This course surveys the social scientific study of misinformation in society. We will query the past to learn about how misinformation has evolved over time as a sociocultural feature of human societies. We will interrogate the present to examine how misinformation figures in the defining political, social, and economic problems of our time. And we will imagine the implications of misinformation for the future and explore our agency in shaping that future. We will draw on case studies, documentaries, and anthropological and social scientific literature on rumor and gossip, conspiracy theories, post-truth politics, deradicalization, and social media to explore topics and concepts such as "fake news," digital populism, algorithmic bias, weaponized disinformation, the "infodemic," deep fakes, and more. Case studies may include COVID-19, election, and climate change denialism; political conspiracy theories from the French Revolution to QAnon; troll farms and other tactics of information warfare; and the role of misinformation in current controversies over sexual and racial politics.

ANTHRO  390-0-3: Indigenous Nations and Anthropology

Central to the constitution of the American anthropology were the Indigenous peoples of North America. This course considers the development of U.S. anthropology, which studied Indigenous peoples who simultaneously challenged, subverted, and undermined their treatment as subjects of study. We will consider the conditions in which anthropological knowledge was produced, its deployment in colonial and imperial projects, and how Indigenous peoples and nations have engaged and responded to such projects throughout time. In particular, we will focus on how Indigenous peoples and nations have retooled anthropology to revitalize their cultures and affirm their sovereignty, which includes finding ways to work with, within and outside of institutions of anthropological knowledge such as museums, archives, and universities.

ANTHRO 401-2-1: Logic of Inquiry in Anthropology (Cultural) 

This course focuses on the key themes, concepts and debates that have characterized cultural anthropology's logic of inquiry. We pay careful attention to the historical precedents of the sub-field's mode of questioning, both within the broader discipline and in the social sciences and humanities, more generally. We will also inquire into how cultural anthropology articulates with the other sub-fields of the discipline as it changes in the broader social fields of academe and American political economy. Examining these core dimensions of the sub-field will provide a strong understanding of how cultural anthropologists conceptualize their subjects/objects of study in relationship to the shifting terrains in academia and national and global political economic processes. Throughout, we will address the larger stakes—both ethical and political—of taking particular ethnographic and theoretical approaches. We will both cultivate a critical approach to the readings, and try to understand them on their own terms in the circumstances of their production. Key concepts we will investigate include: culture/society; self/other; structure/agency; time; nature/science; economy; materiality; emotion/affect; institutions.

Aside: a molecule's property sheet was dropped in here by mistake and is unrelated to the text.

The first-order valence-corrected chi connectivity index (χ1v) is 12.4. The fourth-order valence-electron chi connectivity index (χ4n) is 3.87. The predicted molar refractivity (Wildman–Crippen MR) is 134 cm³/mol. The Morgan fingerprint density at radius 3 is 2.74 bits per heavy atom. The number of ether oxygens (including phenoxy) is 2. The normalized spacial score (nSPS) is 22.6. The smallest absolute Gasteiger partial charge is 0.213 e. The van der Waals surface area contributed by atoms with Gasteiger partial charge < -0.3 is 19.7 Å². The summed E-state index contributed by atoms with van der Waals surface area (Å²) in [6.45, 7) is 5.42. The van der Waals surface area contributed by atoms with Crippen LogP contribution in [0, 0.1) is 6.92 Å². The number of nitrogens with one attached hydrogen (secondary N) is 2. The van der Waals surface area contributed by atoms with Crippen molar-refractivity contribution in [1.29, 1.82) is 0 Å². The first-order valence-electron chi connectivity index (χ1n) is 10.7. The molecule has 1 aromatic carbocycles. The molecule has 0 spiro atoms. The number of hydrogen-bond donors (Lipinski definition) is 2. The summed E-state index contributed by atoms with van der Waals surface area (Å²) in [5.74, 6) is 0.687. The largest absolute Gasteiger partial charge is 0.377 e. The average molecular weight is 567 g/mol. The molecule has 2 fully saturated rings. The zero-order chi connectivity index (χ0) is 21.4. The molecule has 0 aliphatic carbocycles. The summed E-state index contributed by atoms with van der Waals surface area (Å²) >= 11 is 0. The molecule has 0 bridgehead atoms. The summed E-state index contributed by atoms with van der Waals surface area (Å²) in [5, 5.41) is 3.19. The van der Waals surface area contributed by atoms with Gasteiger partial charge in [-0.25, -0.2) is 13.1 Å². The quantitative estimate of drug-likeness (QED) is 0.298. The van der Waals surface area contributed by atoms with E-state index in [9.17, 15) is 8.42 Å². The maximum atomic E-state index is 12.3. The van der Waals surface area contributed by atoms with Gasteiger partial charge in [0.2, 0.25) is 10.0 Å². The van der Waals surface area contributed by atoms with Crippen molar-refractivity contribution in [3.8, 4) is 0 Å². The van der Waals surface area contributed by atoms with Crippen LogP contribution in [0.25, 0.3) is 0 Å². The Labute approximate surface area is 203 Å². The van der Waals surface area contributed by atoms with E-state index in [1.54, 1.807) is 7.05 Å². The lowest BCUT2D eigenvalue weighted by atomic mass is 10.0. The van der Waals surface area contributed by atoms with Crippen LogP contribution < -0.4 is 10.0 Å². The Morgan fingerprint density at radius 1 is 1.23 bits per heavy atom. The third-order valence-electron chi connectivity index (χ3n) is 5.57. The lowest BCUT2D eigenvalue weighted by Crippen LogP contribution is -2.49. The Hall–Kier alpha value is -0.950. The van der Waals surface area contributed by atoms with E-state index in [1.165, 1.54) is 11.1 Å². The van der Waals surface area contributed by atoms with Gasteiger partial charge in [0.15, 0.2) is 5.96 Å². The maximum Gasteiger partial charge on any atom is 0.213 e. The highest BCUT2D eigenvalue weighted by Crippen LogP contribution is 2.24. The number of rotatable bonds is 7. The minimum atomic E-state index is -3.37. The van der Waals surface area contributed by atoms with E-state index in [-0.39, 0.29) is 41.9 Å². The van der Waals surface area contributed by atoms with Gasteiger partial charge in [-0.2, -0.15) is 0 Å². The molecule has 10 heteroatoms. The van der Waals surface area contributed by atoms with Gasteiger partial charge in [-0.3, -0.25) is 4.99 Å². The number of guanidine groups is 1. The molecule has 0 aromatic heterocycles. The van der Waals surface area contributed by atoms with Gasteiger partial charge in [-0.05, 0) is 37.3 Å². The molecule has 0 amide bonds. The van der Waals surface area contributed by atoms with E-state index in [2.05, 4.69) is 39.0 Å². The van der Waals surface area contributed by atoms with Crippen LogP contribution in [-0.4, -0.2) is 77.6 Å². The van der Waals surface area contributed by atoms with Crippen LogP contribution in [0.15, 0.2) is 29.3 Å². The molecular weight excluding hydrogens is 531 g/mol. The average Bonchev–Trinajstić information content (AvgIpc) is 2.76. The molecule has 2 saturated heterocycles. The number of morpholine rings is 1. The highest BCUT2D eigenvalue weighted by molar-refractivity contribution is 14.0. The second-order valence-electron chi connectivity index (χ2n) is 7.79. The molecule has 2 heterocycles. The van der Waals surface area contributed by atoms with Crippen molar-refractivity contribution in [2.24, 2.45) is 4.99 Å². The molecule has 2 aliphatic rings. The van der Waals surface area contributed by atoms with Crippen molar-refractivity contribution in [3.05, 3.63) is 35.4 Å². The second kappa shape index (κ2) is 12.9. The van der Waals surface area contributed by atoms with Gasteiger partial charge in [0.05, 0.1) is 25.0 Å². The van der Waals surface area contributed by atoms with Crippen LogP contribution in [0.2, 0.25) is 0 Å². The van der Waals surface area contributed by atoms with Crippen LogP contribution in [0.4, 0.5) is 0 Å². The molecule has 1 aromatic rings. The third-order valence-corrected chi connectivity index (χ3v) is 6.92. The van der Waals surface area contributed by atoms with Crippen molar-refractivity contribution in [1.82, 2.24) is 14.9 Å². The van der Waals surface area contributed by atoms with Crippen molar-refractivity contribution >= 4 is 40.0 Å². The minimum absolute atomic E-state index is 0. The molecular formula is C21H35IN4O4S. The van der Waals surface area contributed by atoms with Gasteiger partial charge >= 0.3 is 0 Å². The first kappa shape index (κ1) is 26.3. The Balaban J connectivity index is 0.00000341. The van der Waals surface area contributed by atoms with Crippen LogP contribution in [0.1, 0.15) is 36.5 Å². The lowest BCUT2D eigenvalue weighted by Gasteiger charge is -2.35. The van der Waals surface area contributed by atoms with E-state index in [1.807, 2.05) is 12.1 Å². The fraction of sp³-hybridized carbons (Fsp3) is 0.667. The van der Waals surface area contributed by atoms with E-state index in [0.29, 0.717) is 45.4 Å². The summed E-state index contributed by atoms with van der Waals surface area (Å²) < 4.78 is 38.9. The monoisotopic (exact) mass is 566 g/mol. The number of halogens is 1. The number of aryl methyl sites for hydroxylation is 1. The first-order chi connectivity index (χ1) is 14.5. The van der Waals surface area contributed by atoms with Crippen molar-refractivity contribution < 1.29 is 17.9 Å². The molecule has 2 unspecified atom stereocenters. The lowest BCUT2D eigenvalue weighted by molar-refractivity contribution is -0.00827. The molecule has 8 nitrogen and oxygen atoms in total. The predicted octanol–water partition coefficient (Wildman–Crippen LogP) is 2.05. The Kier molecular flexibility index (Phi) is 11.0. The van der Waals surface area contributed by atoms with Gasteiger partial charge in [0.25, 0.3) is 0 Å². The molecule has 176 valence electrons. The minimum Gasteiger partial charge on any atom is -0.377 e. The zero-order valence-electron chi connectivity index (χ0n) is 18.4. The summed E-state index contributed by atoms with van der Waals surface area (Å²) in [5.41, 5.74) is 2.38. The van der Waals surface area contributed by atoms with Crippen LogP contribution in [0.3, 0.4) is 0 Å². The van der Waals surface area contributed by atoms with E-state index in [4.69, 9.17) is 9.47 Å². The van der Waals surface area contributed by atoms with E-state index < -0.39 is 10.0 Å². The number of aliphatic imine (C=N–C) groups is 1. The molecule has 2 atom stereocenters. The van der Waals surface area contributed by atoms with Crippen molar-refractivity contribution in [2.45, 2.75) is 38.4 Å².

ANTHRO 430-0-1: Intergrative Seminar in Society, Biology, and Health

The objective of this course is to survey current efforts to understand the dynamic relationships among society, biology, and health. Many scholars and agencies recognize the need for interdisciplinary approaches that draw on concepts and methods from the social/behavioral sciences as well as the life/biomedical sciences, but successful linkage across levels of analysis has remained an elusive goal. What are the epistemological and methodological challenges to successful integration, particularly in an era of increasing specialization in training and the production of knowledge? What can be learned from prior attempts at integration emerging from distinct disciplinary traditions, including biocultural anthropology, biodemography, psychobiology/health psychology, social epidemiology, and psychosomatic medicine?